NATIONAL IMMUNIZATION PROGRAM

ABCs OF CHILDHOOD VACCINES

Immunization

NATIONAL IMMUNIZATION PROGRAM

RISKS OF NOT VACCINATING

Immunization

RISKS OF NOT VACCINATING

Terms To Remember
• Hib: Short for Haemophilus influenzae type b, Hib is a bacterial infection that usually strikes children under 5 and is a cause of infection of the blood, brain, lungs, throat, bones, and joints. Meningitis: A serious infection of the surface of the brain and spinal cord, leading to mental retardation, deafness, and even death Polio: A viral disease that may lead to paralysis and death

Immunization

RISKS OF NOT VACCINATING

Vaccination Works! Measles
• Let’s look at the history of measles. 1958-1962: Over a half a million cases of measles are reported each year. 432 measles-related deaths occur on average each year.

Measles vaccine is licensed. By 2000, only 81 cases are reported in all of the U.S.!

1958

1962

1963

2000
Immunization

RISKS OF NOT VACCINATING

Vaccination Works! Hib Meningitis
• • • Consider the history of Hib meningitis. Haemophilus influenzae type b (Hib) disease usually strikes children under 5 years of age. Hib can cause blood poisoning or meningitis. First Hib vaccine is licensed. Fewer than 10 Hib deaths are reported.

1985 and before: An estimated 20,000 children develop Hib every year, with 600 deaths.

1985 and before

1985

1998
Immunization

RISKS OF NOT VACCINATING

Vaccination Works! Polio
• Polio, caused by a virus, was once America’s most feared disease, causing death or paralysis. Its most famous victim was President Franklin Roosevelt. 1951-1954: Paralytic polio strikes nearly 20,000 Americans every year, killing nearly 1,900. First polio vaccine is licensed.

Today there are no reports of polio in the United States, but the disease still exists in some parts of the world.

1951

1954

1955

TODAY
Immunization

RISKS OF NOT VACCINATING

Some Diseases Are So Rare, Why Keep Immunizing?
• • Whooping cough, chickenpox, and other diseases still exist in the United States, causing serious illness and even death. When children aren’t immunized, diseases can return.

In Great Britain, people stopped immunizing for pertussis (whooping cough) in the early 70s. Within just a few years, a pertussis epidemic occurred—100,000 cases with 36 deaths.

In Japan similar events occurred: a decline in childhood pertussis vaccinations during the 70s, was followed by a pertussis epidemic—13,000 cases, 41 deaths—in 1979.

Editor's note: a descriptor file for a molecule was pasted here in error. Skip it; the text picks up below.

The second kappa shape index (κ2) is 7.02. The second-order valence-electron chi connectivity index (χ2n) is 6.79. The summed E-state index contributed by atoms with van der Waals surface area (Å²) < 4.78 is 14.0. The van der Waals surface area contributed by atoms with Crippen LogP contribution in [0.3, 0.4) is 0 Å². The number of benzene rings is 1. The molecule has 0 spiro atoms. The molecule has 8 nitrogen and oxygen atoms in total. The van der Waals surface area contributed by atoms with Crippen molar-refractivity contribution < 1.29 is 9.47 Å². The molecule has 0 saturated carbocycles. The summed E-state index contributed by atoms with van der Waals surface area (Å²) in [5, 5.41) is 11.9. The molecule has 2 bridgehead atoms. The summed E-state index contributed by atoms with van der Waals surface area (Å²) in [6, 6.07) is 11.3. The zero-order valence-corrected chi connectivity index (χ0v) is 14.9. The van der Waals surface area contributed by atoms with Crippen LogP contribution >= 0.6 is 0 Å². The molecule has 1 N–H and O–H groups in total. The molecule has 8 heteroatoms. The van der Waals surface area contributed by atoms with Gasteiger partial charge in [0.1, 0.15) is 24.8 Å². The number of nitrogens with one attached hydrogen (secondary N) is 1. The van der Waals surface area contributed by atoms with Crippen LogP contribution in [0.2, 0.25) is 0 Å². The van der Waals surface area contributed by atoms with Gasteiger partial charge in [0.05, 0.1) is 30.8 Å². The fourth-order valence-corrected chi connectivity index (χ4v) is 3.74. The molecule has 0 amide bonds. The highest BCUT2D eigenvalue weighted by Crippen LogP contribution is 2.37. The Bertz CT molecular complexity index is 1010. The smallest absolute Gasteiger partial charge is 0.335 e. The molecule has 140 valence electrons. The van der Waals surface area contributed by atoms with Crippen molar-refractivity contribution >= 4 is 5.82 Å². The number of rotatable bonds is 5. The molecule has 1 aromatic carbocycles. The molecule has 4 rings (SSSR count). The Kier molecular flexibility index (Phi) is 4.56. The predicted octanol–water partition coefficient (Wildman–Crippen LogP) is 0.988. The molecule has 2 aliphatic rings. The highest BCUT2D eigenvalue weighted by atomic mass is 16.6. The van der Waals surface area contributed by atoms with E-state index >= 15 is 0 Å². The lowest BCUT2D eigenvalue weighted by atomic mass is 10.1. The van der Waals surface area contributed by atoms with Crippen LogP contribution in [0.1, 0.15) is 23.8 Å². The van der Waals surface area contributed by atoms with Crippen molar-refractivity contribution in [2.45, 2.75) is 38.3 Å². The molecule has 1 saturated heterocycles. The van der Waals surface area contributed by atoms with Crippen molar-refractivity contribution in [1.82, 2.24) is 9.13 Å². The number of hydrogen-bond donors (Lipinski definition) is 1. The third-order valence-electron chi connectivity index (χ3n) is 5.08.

Immunization

RISKS OF NOT VACCINATING

A Disease Is More Than An Illness.
• Sick children are kept out of school. A child with chickenpox, for example, can miss one or more weeks of school. A child with a vaccine-preventable disease can experience physical pain, discomfort, trauma, long-term disabilities, or even death from an illness that could have been prevented with a vaccine. A sick child can also infect parents, sisters, brothers, other family members, friends, and classmates too!

Immunization

RISKS OF NOT VACCINATING

A Disease Is More Than An Illness.
• A sick child with a prolonged illness can impact a family’s financial resources. Parents must be there to care for a child, meaning loss of pay or use of vacation time. Sickness drains other financial resources. For example, for every dollar invested in the Diphtheria/Tetanus/Pertussis (DTaP) vaccine, the United States saves $27 in costs such as work-loss, death, and disability.

Immunization

RISKS OF NOT VACCINATING

Key Facts
• Measles, Hib and polio are diseases that used to kill or handicap many young children. All have been controlled with vaccination. But when vaccination rates fall, epidemics can occur, because disease-causing viruses and bacteria still exist in nature. Immunizing protects the health of children and the emotional and financial well-being of their families and communities. Immunizing also protects the health of children who cannot be vaccinated, such as children with immune deficiencies or weakened immune systems due to medical treatments like chemotherapy.
Immunization

RISKS OF NOT VACCINATING

Additional Resources
• Centers for Disease Control and Prevention website: www.cdc.gov. Click “Vaccines & Immunizations,” then click “NIP Home Page” in the right column or go directly to www.cdc.gov/nip National Immunization Hotline: 1-800-232-2522 Parent’s Guide to Childhood Immunization: Publication available online at www.cdc.gov/nip/publications/ For information on vaccine testing and licensing: www.fda.gov For information about local health care resources: www.naccho.gov or look under “public health” in the blue pages of your local phone book For information on children’s health insurance: www.insurekidsnow.gov Additional ABCs of Childhood Vaccines slide shows cover the following topics: Vaccine Safety; How Vaccines Work; Natural Immunity; Primary Vaccinations

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